Although it’s hard to deny the importance and significance of this American landmark, in some ways we were more impressed by the Pilgrim Mother Statue and Fountain across the street.
Sculpted in 1925 by New Yorker C.P. Jennewein, the monument honors the women who crossed the seas aboard the Mayflower with the following inscription,
“They brought up their families, in sturdy virtue and a living faith in God, without which Nations perish.”
What happened at that First Thanksgiving?
We may never know the true history behind those first Thanksgivings. It is commonly believed that the Wampanoag and English colonists did gather in 1621 for three days of feasting and diplomatic relations. There may even have been games or military exercises involved. Plimoth Plantation hosts an interactive web game, You are the Historian: Investigating the First Thanksgiving, where kids can be history detectives in search of what really happened at the First Thanksgiving.
Better yet, visit Plymouth and see what you think is the real Thanksgiving Story.
Plan a Trip to Plymouth MA
Plimoth Plantation: 26 River Street, Plymouth MA
Mayflower II: 74 Water Street, Plymouth MA
Open 7 days a week, 9-5. Closed in winter. Plan on spending at least 2-3 hours at Plimoth Plantation and 45 minutes or so on the Mayflower II, with a little additional time to walk over to Plymouth Rock and the Pilgrim Mother Statue & Fountain. Field trips, overnights, and summer camps are available; see Programs for Kids, Scouts & Families for this and also online activities to prepare for your visit.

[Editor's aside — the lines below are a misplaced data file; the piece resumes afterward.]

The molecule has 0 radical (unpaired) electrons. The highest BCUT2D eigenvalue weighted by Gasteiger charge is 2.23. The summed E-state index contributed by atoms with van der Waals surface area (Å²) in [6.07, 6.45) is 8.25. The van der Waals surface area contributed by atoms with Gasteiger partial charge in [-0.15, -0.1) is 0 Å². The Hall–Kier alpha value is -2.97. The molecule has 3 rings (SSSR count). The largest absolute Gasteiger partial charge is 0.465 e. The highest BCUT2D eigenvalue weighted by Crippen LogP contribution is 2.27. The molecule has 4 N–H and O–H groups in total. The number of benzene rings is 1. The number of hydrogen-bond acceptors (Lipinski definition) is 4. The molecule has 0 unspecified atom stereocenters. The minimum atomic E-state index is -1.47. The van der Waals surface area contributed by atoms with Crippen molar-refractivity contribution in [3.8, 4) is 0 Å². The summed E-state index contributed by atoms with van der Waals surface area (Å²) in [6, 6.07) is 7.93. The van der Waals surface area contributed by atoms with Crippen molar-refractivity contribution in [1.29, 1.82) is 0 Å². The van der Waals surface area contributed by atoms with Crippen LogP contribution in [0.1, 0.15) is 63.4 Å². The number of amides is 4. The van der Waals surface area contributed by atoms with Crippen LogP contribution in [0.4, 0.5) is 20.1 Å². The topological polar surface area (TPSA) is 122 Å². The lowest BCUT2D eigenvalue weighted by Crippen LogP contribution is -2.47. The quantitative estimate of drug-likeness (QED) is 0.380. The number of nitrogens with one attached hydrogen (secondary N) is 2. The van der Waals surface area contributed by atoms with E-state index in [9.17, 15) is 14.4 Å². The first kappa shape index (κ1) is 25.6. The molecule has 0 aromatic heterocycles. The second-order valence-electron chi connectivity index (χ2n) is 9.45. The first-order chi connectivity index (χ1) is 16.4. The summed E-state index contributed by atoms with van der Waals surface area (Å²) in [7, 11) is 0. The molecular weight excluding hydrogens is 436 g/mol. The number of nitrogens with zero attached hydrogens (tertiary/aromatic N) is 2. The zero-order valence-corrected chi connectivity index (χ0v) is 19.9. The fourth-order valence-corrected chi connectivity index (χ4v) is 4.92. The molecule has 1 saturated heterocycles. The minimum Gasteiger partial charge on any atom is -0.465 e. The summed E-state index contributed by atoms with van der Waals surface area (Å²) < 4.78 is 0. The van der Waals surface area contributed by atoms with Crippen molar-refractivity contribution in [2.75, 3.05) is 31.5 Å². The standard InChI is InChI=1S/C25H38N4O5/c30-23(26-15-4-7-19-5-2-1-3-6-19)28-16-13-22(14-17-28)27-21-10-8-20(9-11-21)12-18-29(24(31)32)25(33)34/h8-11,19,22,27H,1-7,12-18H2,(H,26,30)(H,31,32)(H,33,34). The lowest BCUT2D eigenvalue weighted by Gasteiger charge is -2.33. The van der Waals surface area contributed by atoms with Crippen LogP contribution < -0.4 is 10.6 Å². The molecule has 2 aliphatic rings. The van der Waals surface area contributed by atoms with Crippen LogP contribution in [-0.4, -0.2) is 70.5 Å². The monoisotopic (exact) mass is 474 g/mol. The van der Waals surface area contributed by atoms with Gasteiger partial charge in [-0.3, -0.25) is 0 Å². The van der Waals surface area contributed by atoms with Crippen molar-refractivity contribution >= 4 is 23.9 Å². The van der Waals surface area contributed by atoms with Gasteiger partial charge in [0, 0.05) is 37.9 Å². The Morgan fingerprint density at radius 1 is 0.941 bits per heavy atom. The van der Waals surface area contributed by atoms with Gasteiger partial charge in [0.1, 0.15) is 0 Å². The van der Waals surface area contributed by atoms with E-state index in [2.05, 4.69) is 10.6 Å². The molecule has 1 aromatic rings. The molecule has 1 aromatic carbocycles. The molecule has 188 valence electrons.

Driving times are 1 hour from Boston, and 3:15 hours from Albany.
See our sister publication, Getaway Mavens, to plan a Plymouth MA vacation.
Sandra Foyt | Sandra Foyt is a storyteller, photographer, and road trip junkie. A veteran of six cross-country road trips, she drove Route 66, the Lincoln Highway, the fossil freeway, the extraterrestrial highway, and even “the loneliest road in America.” Find her on GetawayMavens.com, an award-winning destination guide to extraordinary travel in and from Northeast USA, on her portfolio site at SandraFoyt.com, and in freelance gigs on Family Travel 411, Minitime, Huffington Post, and Matador Network. Email: email@example.com, Twitter @SandraFoyt.